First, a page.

I just got back from an amazing discussion: Organization 2.0: Empowering our Understanding of Nimble Formations that Build Power hosted by the Bay Area Justice Funders Network. It was a rich and generative space to think about organizations, movements and networks.

I heard about it  as a local chapter leader of Resource Generation, and I attended this event to learn more about the shift from organization-centered thinking to movement and network paradigms.  It’s a new way of looking at the nonprofit sector and, more broadly, social justice movements.  What follows is a synthesis of what I heard and some of my thoughts from being in the room with a bunch of people thinking about a formative topic – a major transition in the field of social justice.

To give you a snapshot of how I understood who was in the room, check out this networkmap (so meta!).  Panelists and conveners are red nodes.


This is limited based on my brief glimpse, and if you’d like me to add you, let me know.

From the perspective of shifting from organization-centered thinking to network- and movement-level thinking, here are 5 key points that speak to the complexity of networks.

1) Innovation requires failure which requires vulnerability.

Metamorphosis is awkward! If you don’t believe me just think about puberty. Restraining our need to appear perfect, we should embrace this awkwardness. Or, that’s the advice of the panelists. Much easier said than done! This was especially salient in a room full of women who are repeatedly targeted to not only appear flawless but also look good while we change the world.

Failure is inherent in innovation, and to fail well, you have to be vulnerable.  A lot of people are afraid to look at this — with good cause — but it’s a practice that we can adopt and grow more familiar with.  Oh and with these added challenges, there will come frustration in not knowing the clear path forward, but this is part of the journey, too.

2) Specific, fertile conditions support emergence.

Emergence of new ideas is the process and location from which innovation occurs. To support this:

  • Create safe spaces to talk about half-baked ideas, challenges, and failures
  • Find partners who are ready to move now and talk afterwards
  • Embrace active learning – do more than just listen
  • Build in time to think about next steps, strategy, vision
  • Don’t attach any strings to these spaces
  • Support spots that look “messy”

3) Organizational culture needs to shift.

Most organizations are resistant to change — after all, if it’s not broke, don’t fix it! In order to get at this vulnerability and make space for half-baked ideas to emerge, of which only some will be called innovation (and that’s only in hindsight) organizations will have to change.

Additionally, bringing a perspective of abundance, rather than scarcity is helpful. If we think of a fertile, vibrant ecosystem of ideas, rather than a harsh reality where only one idea can win, it can shift perspectives and support radical growth. Rather than focusing on specific outcomes, refocus to the larger vision. The idea of creating a network full of leadership rather than one of followers also lends itself to an abundance perspective.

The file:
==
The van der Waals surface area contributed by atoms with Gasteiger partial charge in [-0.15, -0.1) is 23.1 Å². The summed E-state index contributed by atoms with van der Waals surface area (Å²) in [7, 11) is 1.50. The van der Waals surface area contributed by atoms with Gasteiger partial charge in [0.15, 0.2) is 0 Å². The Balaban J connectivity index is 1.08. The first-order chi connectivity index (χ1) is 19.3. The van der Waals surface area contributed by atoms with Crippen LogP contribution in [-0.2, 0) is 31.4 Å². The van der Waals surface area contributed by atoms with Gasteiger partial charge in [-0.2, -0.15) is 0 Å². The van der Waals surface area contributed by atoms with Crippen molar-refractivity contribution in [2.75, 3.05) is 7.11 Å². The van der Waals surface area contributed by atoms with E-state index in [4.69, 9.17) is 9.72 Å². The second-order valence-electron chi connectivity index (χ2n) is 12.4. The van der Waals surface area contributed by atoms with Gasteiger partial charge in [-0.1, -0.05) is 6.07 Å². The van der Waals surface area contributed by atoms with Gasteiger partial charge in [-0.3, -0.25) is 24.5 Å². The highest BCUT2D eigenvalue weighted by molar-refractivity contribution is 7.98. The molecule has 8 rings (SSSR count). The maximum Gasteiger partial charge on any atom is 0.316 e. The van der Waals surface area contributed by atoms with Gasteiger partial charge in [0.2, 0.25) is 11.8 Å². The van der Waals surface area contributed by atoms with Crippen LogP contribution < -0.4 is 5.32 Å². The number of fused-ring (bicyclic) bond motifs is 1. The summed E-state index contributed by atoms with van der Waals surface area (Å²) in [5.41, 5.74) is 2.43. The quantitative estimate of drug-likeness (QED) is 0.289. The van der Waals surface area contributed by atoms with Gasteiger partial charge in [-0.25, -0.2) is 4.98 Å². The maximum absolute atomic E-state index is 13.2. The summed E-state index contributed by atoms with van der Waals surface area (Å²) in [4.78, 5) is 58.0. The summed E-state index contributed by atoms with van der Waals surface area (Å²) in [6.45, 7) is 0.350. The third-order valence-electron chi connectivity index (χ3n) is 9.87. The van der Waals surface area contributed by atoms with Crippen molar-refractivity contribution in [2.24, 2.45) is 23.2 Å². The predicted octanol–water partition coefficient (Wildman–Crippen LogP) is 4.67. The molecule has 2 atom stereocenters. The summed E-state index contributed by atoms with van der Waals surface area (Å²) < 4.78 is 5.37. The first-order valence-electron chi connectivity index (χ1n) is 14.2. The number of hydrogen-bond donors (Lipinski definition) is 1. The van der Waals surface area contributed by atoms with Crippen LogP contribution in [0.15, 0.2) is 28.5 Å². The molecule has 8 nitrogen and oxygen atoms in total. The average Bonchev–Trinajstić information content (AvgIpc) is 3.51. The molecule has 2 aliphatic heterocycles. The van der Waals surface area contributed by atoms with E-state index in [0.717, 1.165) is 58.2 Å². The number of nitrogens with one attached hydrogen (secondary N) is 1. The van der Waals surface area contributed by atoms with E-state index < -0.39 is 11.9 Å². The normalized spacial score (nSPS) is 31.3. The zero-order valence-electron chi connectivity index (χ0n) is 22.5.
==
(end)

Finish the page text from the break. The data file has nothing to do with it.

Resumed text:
4) “Impact happens at the speed of trust.”

This great sound bite speaks to the necessity of building relationships and trust in social change. To build long-term, lasting change and the power that is inherent, we’ll need to do more than get Facebook likes.

5) Learn to recognize invisibilized leadership.

Network leadership is usually less visible. Why is this? It wasn’t a coincidence that this discussion was happening in a room full of all women (except one man) and lead by women of color.

Our current definitions of leadership are generally in line with gender definitions (after all we live in a patriarchy), so we tend to recognize men as the “leaders,” “pioneers,” and “innovators.” Have you ever seen a widely read book on entrepreneurship written by women? (Better yet, a woman of color??) If so, tweet it to me!

Rather than saying “network leadership is not usually visible,” I wish we could come out and say that our current, widely-held, oft-strived-for models of leadership are sexist! So I see this as a recognition of women’s work, our leadership, and our innovation, and things will have to shift at a larger scale to be able to elevate these things.

6) Networks are complex! Here are some useful metaphors:

In understanding new and complex ideas, metaphors are super useful.  I was also paying attention to how panelists and people at the event were talking about the work itself.  Here are a few metaphors I found helpful in relating new complexity to ideas we already understand.

  • connective tissue
  • understanding the ecosystem
  • key differences between networks and movements
  • from organization 1.0 to 2.0
  • from philanthropy 1.0 to 2.0

In a new, rich, generative space often there are more questions brought up than can be answered at the time. Here are a few outstanding and useful ones:

  • How do you evaluate networks?
  • What funding best supports networks?
  • How do you support networks that foster emergence?
  • What are the language differences between movement people and network people?
  • What else supports networks besides facilitation?
  • How do you implement innovation that happens in a network within an organization? Or, how do you “leverage innovation”?
  • How to create space for innovation?

Also the hashtag #org2.0 collected some related thoughts: